But the types of men offering a place to stay could be more concerning during a pandemic, not less. “They’re people who could dabble in more risky behaviour,” he said. And worse, “We have young people who say they don’t want to do things that they were forced to do when they’ve used sex in exchange for places to stay.”
Other LGBT young people are trying to avoid their families altogether, by spending the whole time in their bedroom, because if they don’t they’re assaulted, physically or verbally. “There’s a lot of emotional abuse — being told you’re worth nothing,” said East.
Hiding, leaving for a night or two, or running away completely, doesn’t always stop this, however.
“One of the clients on our programme is a victim of stalking,” said Rachel Ellis, a domestic abuse officer from the LGBT Foundation. “It’s cyberstalking from their family [who’ve been] tracking them for years, hacking everything from their laptop to their phone, so they’ve had to get rid of all technology.” For this individual, isolation and lockdown means being isolated from support services. “I’m barely able to contact them at the moment,” she said.
Trans people who have not fully come out or begun transitioning are specifically affected by lockdown, said Ellis, because many would normally have places outside the home to express their gender identity; a club where they could wear the clothes that feel right, or even changing as soon as they left the house. But now that’s gone.
Instead, spending so much time in the family home means for some LGBT young people having to spend more time pretending to be someone they’re not; concealing every giveaway sign from their anti-LGBT parents. But then they slip up, said East, and the results can be devastating.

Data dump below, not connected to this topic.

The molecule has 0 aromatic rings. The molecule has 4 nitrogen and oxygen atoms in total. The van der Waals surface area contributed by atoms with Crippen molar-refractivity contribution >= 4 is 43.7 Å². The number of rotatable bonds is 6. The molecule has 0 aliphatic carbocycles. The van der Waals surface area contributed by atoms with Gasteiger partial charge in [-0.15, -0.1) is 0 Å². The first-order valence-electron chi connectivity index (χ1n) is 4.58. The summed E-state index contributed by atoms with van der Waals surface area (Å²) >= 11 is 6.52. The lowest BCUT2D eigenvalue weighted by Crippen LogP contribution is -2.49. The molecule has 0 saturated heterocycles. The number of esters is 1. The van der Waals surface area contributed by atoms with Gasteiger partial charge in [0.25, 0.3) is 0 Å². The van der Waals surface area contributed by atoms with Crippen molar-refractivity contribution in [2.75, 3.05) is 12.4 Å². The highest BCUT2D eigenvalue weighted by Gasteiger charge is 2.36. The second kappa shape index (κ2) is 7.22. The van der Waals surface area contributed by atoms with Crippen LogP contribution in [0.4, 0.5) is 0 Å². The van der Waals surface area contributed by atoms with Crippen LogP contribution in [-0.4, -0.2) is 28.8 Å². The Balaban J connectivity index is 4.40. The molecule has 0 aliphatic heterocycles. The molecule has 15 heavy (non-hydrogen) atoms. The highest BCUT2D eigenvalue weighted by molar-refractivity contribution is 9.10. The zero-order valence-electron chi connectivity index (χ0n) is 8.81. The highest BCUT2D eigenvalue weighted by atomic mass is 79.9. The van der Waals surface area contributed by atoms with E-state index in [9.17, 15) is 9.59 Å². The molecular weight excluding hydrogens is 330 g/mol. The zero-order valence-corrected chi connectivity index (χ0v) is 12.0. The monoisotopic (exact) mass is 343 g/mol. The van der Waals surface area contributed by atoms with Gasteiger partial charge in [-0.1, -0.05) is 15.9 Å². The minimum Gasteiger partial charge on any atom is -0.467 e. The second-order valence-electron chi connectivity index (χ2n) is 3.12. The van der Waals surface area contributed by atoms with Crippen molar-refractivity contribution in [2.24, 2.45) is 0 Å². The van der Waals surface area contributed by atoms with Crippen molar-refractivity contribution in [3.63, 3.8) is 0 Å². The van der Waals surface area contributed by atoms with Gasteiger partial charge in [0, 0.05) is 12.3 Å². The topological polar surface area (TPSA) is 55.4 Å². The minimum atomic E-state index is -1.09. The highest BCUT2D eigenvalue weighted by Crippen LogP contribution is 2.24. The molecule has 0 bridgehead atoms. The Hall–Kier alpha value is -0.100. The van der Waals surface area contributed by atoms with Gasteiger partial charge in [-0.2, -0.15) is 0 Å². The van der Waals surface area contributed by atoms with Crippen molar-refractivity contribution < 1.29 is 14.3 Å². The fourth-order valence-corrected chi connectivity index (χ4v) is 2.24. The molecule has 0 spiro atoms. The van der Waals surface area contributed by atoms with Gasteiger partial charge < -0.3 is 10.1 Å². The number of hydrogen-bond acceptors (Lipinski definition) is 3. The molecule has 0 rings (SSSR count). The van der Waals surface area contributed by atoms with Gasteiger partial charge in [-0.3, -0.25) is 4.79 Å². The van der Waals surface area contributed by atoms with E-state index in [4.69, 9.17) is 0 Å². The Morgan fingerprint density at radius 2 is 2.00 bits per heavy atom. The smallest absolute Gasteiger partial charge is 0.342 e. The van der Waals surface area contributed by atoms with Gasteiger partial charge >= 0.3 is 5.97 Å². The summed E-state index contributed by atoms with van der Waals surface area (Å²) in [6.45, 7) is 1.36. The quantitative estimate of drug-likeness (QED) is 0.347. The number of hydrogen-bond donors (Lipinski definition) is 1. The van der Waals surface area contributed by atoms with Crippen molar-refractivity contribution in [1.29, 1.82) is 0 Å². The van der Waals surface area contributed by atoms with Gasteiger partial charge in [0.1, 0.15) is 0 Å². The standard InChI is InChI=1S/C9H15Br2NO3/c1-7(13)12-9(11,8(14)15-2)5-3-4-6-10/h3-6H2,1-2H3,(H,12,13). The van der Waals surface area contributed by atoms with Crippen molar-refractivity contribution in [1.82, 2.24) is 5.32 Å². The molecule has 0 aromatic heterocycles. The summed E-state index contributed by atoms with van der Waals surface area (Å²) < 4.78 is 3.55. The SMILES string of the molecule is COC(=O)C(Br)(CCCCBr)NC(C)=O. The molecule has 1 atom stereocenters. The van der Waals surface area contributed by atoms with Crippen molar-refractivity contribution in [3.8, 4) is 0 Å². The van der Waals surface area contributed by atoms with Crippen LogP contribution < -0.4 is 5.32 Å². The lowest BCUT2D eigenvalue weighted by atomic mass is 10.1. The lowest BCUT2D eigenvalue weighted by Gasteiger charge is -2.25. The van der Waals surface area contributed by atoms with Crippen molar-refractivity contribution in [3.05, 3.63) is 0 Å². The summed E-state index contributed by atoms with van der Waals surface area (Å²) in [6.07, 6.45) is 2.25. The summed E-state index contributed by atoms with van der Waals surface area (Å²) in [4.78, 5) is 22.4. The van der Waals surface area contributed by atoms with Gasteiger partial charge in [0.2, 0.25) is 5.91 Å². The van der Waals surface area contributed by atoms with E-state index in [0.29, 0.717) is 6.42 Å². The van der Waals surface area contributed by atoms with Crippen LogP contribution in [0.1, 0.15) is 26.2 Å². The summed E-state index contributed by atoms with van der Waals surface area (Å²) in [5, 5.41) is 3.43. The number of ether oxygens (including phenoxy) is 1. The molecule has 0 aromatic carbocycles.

“Our young people are now being rejected,” he said. “That’s something I can’t fathom at the moment. I can’t believe it’s still happening, that we’ve been as busy as we have been, that [during a lockdown] your parents would say, ‘Don’t be around here’ because you’re gay, or bi or trans.”
“Even this week I’ve had two young girls that have had all their belongings packed up in black bin liners and left outside,” he said. The parents of one of them gave clear, final directions to their lesbian daughter: “Do not contact us. You’re dead to us.” This isn’t his rough interpretation of events, said East. “That’s a quote directly from one of our young people.”
Deepite central government saying local authorities must house the homeless during lockdown, on the ground it is not easy. “It’s a long fight,” said East, who described the myriad calls that have to be made to the council: having to remind them of their legal duty amid the crisis.
When the call eventually comes with a place in temporary accommodation it’s “always the last minute” he said: the young person has to immediately accept the offer and travel there, or else be deemed by the council to have not accepted the help provided. But it can be many miles away and for vulnerable LGBT young people, the prospect of a hostel or B’n’B “with loads of people they’ve don’t know” when they’ve only known their family home — however hostile — can be terrifying when they are also used to hateful abuse from strangers.
“For instance I was up ‘til about 8 o’clock last night getting a young person housed,” said East. Rather than being delighted by the offer, “they were just absolutely petrified. They’ve slept in bus stops and train stations but they were so, so scared. And I had to be like, ‘Just go there, and if you feel unsafe I can advocate [for you].”
But because of the lockdown, whereas normally he would visit them in their temporary accommodation, “I can’t physically go to these places at the moment.” Even building trust with new service users is harder, he said, as none of it can be done in person.
There’s something else occuring though, that East suspects is subconsciously scaring young LGBT people when offered temporary accommodation. Up until that point, their survival instincts are in overdrive. They can even appear upbeat, as their defense mechanisms drive them forward, protecting and invigorating them. This heightened state prevents them having to engage emotionally with the horror of being rejected.
“Once they’re housed,” he said, “always it comes out: the whole trauma.”